The growth estimate implied by the current market price of 7% is low. In my view, Gilead can be expected to grow at a faster rate. A very long-term growth rate of 9% can be expected. If we work with a credible 29% three-year growth rate, and assume that after three years, the growth rate will fall back to an 8% growth rate, in-line with potential real Global GDP growth of 4.2%, and global inflation of 3.8% for the next forty-seven years, we arrive at a composite very long term fifty-year growth rate of 9.16%. By computing this composite fifty-year growth rate we are not suggesting that growth will decline to 8% in the fourth year: we are simply implying that we are willing to pay a premium for the next three years' growth, after which as long standing shareholders, we would expect to participate fully in growth rates which run at a premium to market growth rates.

The spread between the 7% growth priced by markets, and a 9% growth expectation, is 2%: this represents potential long-term alpha. Alpha is the difference between actual returns and the risk adjusted return expectation. Since we have a risk adjusted return expectation of 9.3875% for Gilead, a long-term investor targeting a risk adjusted return of 9.3875% will end up earning a return of 11.3875%.

Now 2% alpha might seem like a small number, but remember, with the magic of compounding, over the course of a 50-year working life, it is a very significant advantage. It often pays to buy good companies trading at a good price.

An investor with a shorter time horizon might do quite well too. A price target of $132 implies confidence in long-term earnings growth rising to 8.13% from 7% at present. And an 8.13% long-term growth rate expectation remains well below my expectations of 9%. Gilead Value = [1 + Long-term Growth Rate] * Sustainable Earnings * Adjusted Payout Ratio / [Long-term Return Expectation-Long-term Growth Rate] = 108.13% * $3.83 * 40% / (9.3875%-8.13%) = $132.

The formula above helps to compute a fair value for a stock. It is simple, and you can use it to calculate a value based on your expectations, as opposed to mine. But if you do so, be cautious.

If you alter your risk free rate assumptions, you will need to evaluate how that will impact market return expectations and the equity risk premium. You will also need to think about how the risk free rates will impact long-term growth. If you alter the adjusted pay-out assumptions, think about how that might impact the growth assumption and the capital structure. For instance, higher growth may signal a need for fresh equity or debt. And if the capital structure changes, so will beta. When you alter growth assumptions, think about how it might change the operational mix, and the impact that might have on the stock's beta and stock return expectations.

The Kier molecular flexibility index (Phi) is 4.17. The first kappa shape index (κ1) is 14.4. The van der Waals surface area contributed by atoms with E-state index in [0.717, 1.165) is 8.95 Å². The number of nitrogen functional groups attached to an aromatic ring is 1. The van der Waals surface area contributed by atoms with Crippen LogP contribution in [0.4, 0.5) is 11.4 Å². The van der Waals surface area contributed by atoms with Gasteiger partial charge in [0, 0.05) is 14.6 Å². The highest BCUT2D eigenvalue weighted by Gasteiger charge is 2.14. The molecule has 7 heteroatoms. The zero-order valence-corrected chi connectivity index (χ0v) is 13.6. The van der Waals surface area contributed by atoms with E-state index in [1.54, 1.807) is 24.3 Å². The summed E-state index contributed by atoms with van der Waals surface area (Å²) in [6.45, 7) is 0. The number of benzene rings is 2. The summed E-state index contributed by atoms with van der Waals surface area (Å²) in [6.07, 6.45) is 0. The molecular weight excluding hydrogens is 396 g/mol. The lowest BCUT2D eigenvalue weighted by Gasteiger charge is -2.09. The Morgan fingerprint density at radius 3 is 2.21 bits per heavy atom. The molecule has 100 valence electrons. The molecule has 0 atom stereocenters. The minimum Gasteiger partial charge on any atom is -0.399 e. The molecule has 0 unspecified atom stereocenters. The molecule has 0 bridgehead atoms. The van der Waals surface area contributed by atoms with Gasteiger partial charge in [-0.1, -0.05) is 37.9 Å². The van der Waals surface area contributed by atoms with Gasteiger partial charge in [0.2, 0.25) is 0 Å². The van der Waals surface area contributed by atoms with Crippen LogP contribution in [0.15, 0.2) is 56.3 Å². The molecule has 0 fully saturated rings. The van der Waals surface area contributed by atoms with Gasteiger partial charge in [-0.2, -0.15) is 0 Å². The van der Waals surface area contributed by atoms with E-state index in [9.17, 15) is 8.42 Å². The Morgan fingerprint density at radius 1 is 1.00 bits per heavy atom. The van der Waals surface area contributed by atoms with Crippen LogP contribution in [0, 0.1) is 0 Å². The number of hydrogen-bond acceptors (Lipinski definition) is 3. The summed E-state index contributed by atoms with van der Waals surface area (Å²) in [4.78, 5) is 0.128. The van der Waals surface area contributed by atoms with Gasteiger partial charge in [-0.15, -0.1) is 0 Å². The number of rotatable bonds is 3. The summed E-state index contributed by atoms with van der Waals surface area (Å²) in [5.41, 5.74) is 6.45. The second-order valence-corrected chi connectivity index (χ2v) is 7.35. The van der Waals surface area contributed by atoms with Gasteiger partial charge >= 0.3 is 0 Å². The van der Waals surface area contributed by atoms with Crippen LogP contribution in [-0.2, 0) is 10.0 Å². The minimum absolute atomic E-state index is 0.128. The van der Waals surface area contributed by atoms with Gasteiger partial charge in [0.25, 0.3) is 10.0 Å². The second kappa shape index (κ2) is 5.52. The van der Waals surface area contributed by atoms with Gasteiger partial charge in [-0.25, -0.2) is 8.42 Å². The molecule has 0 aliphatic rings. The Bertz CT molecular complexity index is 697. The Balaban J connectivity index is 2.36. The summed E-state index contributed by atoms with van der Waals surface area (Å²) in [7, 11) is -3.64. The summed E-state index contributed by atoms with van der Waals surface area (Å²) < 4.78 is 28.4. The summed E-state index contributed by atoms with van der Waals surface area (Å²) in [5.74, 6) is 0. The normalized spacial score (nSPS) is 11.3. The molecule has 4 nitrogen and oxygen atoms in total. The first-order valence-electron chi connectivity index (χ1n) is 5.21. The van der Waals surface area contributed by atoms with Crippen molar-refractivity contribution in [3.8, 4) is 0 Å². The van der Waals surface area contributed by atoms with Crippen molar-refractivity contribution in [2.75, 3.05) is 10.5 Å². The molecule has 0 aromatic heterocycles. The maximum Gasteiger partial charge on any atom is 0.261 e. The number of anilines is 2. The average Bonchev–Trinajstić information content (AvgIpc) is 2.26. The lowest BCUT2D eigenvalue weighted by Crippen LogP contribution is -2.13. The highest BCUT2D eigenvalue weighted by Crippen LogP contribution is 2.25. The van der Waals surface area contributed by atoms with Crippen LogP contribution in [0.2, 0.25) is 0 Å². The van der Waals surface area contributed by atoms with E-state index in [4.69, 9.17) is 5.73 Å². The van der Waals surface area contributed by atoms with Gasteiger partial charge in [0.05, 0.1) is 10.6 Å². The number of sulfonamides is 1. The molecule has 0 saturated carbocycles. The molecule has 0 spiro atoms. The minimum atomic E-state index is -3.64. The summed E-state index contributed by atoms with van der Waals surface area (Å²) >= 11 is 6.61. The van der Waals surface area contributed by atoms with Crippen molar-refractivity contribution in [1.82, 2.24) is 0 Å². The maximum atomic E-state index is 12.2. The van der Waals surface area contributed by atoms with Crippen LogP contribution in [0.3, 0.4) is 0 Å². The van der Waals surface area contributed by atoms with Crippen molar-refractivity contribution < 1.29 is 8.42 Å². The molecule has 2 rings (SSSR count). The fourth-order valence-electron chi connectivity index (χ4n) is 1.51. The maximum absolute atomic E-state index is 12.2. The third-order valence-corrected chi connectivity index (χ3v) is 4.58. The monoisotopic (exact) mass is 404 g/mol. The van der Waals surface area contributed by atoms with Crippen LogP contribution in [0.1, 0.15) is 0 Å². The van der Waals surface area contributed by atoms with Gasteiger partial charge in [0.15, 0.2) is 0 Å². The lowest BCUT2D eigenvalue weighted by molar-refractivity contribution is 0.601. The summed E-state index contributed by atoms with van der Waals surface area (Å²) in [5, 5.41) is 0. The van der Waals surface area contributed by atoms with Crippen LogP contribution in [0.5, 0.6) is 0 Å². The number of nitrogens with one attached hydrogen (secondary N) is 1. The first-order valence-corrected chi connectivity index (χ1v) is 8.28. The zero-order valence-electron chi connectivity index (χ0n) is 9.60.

There is a high degree of inter-connectivity between beta, growth, adjusted pay-out ratios, risk free rates, and market and stock return expectations. And reading the inter-connectivity wrong will result in an answer that ranges from absurd to obscene: this model comes with warts. To avoid falling into this trap, here are some ideas, which I hope will help.

1. Since valuation is about what you are willing to pay for a stock, perhaps the most important consideration is the growth risk premium: that is long-term return expectation minus long-term growth rate. The question to ask yourself is that if you expect a stock to grow at a certain rate, how much over and above that growth would you want by way of a stock return expectation, to compensate you for the risk that the long-term growth rate might not be in line with your expectations. This spread will be low for a fast growing stock, where there is great confidence in forward growth expectations, and higher for stocks where the confidence in growth is low. In the very-long term, the growth risk premium has tended toward 4.5% for the market.